Saturday, December 28, 2013

R.I.P. 2013

Among those Star Trek lost in 2013 were several actors in the original series: Katherine Woodville (Natira in “For the World is Hollow and I Have Touched the Sky”), Jay Robinson (Petri, ambassador from Troyius in “Elaan of Troylius”) and Peter Duryea (Lt. Jose Tyler in “The Cage.”)

 The Klingon Empire lost actors Michael Ansara (Kang in three TOS episodes,) Victor Lunden (a Klingon in “Errand of Mercy” who costarred in the cult s/f film Robinson Crusoe on Mars and who insisted that Star Trek was really his idea) and Tom Deishley (who played Motog at Star Trek: The Experience.)

 Malachi Throne appeared as Pardek in both TNG Spock “Unification” episodes as well as “The Cage.” Ed Lauter appeared in TNG “The First Duty,” Robin Sachs in Voyager, and Mary Carver in Enterprise.

David Richard Ellis was a stunt player on the feature Star Trek V; Susan Rossitto on Voyager. Legendary stunt player Hal Needham doubled Gary Lockwood on “Where No Man Has Gone Before.” Dick Butler was stunt coordinator on TNG’s “Encounter at Farpoint” and stunt double for Brian Keith on the DS9 first season episode “Progress.”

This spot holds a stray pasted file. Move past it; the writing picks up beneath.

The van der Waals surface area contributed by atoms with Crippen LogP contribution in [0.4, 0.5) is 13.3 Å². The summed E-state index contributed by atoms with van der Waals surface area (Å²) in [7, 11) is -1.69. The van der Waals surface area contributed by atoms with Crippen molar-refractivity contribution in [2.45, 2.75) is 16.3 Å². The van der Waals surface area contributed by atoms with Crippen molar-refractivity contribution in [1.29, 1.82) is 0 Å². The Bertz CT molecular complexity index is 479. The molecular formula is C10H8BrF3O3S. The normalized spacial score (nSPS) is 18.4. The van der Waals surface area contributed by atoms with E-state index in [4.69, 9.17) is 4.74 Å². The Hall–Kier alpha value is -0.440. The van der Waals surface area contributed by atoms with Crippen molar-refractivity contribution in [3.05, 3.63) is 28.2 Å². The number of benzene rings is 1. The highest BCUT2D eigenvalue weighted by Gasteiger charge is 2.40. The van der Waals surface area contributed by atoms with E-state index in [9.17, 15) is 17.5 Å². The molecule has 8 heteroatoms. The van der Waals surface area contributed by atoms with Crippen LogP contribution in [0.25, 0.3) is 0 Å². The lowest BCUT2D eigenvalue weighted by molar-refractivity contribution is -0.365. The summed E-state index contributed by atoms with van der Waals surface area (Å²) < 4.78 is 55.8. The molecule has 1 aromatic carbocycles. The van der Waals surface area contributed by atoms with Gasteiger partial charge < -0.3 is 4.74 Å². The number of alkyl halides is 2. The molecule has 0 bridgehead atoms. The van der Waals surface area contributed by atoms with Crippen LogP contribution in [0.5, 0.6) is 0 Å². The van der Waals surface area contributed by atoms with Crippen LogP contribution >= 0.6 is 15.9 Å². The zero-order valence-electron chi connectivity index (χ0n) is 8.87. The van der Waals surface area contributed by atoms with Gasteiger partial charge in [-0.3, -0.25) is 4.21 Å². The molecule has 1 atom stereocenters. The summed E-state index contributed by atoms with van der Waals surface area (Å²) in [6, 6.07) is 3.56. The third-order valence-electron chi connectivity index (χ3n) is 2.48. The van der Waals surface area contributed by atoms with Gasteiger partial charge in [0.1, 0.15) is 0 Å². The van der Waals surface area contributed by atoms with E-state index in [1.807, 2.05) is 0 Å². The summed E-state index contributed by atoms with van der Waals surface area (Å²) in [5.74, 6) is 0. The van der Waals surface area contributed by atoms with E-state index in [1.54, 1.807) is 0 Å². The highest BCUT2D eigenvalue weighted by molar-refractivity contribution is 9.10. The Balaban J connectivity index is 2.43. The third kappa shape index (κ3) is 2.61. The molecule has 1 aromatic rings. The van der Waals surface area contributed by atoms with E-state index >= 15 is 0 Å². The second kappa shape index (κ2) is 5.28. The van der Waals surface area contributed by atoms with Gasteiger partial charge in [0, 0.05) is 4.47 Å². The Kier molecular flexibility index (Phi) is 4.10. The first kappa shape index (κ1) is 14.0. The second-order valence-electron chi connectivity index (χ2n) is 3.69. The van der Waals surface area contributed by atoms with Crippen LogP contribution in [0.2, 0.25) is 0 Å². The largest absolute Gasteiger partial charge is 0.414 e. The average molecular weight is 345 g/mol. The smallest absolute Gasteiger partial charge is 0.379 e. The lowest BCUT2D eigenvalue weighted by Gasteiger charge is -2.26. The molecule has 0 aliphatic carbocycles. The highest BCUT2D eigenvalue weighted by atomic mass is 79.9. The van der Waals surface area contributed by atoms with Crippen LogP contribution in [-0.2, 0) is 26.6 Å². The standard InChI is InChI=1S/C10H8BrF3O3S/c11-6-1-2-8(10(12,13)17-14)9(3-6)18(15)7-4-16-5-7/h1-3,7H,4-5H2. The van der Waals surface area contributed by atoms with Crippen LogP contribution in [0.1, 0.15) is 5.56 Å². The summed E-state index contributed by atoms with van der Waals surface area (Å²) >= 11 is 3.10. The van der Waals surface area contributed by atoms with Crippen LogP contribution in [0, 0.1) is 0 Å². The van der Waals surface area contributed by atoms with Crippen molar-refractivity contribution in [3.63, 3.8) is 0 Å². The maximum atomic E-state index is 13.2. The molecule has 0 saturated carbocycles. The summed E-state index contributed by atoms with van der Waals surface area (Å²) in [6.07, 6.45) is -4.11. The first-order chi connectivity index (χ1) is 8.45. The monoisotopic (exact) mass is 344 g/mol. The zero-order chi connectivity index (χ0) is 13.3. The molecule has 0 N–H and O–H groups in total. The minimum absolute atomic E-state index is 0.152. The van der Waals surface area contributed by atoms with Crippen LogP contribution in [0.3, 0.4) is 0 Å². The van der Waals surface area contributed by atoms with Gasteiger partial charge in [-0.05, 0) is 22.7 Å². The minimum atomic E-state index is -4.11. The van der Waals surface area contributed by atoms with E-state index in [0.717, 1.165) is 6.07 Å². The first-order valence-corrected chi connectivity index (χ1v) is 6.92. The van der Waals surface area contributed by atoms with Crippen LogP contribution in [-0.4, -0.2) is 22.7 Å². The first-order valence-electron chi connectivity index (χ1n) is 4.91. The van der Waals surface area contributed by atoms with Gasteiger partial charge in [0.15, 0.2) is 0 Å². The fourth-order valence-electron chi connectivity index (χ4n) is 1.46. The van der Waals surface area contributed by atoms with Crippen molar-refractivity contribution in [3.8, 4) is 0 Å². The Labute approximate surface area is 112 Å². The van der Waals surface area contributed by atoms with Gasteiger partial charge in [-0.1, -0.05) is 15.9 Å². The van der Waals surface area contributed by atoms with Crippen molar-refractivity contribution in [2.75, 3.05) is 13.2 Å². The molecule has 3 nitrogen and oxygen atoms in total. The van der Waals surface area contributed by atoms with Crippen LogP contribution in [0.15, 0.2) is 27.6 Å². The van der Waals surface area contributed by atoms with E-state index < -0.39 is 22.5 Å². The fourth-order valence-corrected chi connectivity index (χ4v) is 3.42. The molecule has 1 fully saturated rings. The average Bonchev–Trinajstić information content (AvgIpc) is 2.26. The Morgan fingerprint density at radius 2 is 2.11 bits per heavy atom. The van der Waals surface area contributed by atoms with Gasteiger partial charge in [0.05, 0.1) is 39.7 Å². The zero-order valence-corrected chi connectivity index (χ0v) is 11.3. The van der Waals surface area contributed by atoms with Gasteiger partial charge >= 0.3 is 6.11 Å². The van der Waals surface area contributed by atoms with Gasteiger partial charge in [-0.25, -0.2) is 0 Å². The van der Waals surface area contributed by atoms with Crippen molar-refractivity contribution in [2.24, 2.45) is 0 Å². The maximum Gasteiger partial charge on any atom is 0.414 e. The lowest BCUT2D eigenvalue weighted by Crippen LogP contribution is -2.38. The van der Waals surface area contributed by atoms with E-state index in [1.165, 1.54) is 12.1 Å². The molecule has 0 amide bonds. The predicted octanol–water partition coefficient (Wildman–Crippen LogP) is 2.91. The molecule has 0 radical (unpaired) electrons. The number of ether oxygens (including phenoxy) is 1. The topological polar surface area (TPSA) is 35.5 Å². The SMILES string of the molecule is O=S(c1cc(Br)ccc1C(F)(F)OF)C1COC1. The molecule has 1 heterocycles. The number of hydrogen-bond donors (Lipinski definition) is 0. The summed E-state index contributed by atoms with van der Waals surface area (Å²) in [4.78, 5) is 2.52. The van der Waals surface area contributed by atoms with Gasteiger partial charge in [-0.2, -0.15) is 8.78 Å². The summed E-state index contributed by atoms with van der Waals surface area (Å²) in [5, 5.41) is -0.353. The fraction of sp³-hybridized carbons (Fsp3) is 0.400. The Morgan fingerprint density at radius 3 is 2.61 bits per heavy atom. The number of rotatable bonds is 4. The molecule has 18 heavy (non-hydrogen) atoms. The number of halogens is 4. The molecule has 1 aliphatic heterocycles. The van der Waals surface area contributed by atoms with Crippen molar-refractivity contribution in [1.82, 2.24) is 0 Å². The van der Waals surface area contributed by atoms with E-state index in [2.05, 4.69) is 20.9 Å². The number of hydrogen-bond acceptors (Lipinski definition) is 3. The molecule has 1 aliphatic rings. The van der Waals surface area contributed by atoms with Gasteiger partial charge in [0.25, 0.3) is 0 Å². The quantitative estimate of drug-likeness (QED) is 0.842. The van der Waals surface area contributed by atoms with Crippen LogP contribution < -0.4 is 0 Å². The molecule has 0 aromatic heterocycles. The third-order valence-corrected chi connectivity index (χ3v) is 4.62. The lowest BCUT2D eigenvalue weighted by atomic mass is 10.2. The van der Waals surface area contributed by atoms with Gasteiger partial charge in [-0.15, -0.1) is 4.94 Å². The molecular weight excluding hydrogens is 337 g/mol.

Richard Matheson
 Behind the camera, Richard Matheson was a legendary s/f writer who wrote the classic episode “The Enemy Within” for Star Trek. Mike Gray, an Oscar-winning writer for The China Syndrome, was a TNG producer for 13 episodes of its second season, and wrote “Unnatural Selection.”

 James Mees was the Emmy-winning set director for TNG, VOY and Enterprise. Marvin Paige was the casting director for Star Trek: The Motion Picture. A.C. Crispin was a Star Trek novelist.

 The science fiction world lost the prominent writer and s/f historian Frederik Pohl, possibly the only Nobel Prize for Literature winner to publish several volumes of science fiction, Doris Lessing, and s/f authors Andrew J. Offutt, Patricia Anthony, Jack Vance and Steven Utley. Jacques Sadoul was the French literary critic whose 1973 history of science fiction jump-started the academic study of s/f.

 May they rest in peace. Their work lives on.

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